REVIEW: Trondheim Jazz Exchange at 2016 Cheltenham Jazz Festival

Trondheim Jazz Exchange Ensemble One.
L-R Elliot Sansom, Bjørn Marius Hegge, Jonathan Silk, Signe Emmeluth, David Sear
Photo by John Watson /© jazzcamera.co.uk

Trondheim Jazz Exchange
(Parabola Theatre, Cheltenham Jazz Festival, 30th April 2016. Review by Peter Slavid)

One of the the delights of Cheltenham comes from the result of their collaboration with the Trondheim and Birmingham Conservatoires. Each year students from the two colleges collaborate to put on three bands, each with two musicians from each country. The newly formed bands do a gig in Birmingham and then start the Saturday programme at Cheltenham at noon in the Parabola Arts Centre. This year they will also be flying off to repeat the gigs at the Trondheim Festival in Norway.

At least one permanent band has grown up from these collaborations in the past, and the standard of musicianship is always extremely high.

This year the instrument line-ups were more varied than usual, and the quality of the arrangements were also outstanding, particularly given the limited time these groups have together.

As you might expect none of the bands have names. Ensemble 1 (below) was a Norwegian front line with a British rhythm section. Hogne Kleiberg piano, Karl Nyberg saxophone, Gwilym Jones drums and Aram Bahmie bass. They opened with the broken rhythms of a Theolonious Monk tune which they proceeded to break even further, and ended with a McCoy Tyner tune, neatly positioning the style in the Coltrane period with blistering sax from Nyberg in particular.

Trondheim Jazz Exchange Ensemble One.
L-R Hogne Kleiberg, Aram Bahmie, Gwilym Jones, Karl Nyberg
Photo by John Watson /© jazzcamera.co.uk

Ensemble 2 was completely different. The drumless line up of Sondre Ferstad harmonica, Simon Övinge guitar, Vittorio Mura tenor saxophone, and Ben Muirhead bass had a distinctly Scandinavian sound, very atmospheric, almost cinematic, but with plenty of variety in a single long composition. The harmonica, with its ability to bend the notes, worked well in this environment and gave the sound its slightly ethereal quality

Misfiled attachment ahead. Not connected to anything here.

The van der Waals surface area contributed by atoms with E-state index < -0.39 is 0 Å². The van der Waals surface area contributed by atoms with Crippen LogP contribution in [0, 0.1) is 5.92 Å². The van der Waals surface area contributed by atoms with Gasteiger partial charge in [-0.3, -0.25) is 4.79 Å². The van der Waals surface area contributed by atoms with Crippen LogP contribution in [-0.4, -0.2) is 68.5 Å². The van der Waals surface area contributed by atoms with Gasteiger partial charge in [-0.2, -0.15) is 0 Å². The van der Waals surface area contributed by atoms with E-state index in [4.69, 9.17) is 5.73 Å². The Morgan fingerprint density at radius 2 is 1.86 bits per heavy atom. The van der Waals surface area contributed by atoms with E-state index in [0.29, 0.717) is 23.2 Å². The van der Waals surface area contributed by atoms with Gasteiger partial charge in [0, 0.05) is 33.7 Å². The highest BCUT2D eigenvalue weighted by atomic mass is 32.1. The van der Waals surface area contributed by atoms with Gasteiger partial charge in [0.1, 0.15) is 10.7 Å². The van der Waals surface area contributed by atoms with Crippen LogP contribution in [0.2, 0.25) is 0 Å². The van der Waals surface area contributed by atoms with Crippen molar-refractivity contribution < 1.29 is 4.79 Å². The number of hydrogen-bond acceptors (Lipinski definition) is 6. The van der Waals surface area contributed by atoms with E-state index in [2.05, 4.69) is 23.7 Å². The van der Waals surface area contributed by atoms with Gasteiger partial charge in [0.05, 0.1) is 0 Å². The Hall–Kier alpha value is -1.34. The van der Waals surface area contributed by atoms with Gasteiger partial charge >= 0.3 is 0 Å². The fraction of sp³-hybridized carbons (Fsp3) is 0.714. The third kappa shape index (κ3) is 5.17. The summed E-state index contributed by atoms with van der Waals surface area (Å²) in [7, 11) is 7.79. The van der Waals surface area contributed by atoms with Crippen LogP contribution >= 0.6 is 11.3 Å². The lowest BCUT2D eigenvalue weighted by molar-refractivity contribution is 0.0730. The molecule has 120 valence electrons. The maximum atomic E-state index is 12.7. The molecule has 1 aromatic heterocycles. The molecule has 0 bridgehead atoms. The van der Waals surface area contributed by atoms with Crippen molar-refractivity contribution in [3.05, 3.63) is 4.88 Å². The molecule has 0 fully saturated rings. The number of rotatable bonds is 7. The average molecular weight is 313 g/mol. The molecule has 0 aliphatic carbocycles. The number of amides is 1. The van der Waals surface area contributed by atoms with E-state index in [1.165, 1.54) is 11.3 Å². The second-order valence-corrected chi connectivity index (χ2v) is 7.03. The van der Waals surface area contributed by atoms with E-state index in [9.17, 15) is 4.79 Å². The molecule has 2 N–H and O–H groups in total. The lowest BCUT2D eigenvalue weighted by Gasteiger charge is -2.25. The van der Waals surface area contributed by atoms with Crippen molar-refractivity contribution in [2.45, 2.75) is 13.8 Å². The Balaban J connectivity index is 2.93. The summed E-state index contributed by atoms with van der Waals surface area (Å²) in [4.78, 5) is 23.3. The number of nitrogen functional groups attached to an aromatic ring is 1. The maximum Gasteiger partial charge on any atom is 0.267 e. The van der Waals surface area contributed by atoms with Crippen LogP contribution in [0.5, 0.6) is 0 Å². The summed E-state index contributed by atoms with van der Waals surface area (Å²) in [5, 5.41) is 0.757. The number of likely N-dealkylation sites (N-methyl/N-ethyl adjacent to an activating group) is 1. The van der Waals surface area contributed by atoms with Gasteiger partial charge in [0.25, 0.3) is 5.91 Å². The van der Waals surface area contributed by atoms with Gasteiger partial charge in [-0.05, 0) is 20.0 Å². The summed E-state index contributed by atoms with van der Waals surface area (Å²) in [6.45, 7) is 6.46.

Ensemble 3 (top image) was different again. Structurally this was more conventional jazz, but with the interesting sound combination of alto sax and trombone. It also unusually had a fifth member. It may have been cheating slightly since Jonathan Silk, whilst he is indeed a student at Birmingham is a postgraduate and an established artist already. However, that shouldn’t detract from the quality of this band with Signe Emmeluth saxophone ; Bjørn Marius Hegge bass, Jonathan Silk drums, David Sear trombone and Elliot Sansom piano. Fine soloing all round but I was particularly impressed with two unusual and witty tunes composed by Emmeluth which were quirky enough to make me think of Carla Bley.

This was the best trio of bands that I can remember in several years of watching these collaborations. Overall I was hugely impressed with both the quality and maturity of all these artists. Any one of the ensembles could be a big success and I was left with the impression that the audience would have been happy to hear a full set from any one of them.

Categories: miscellaneous

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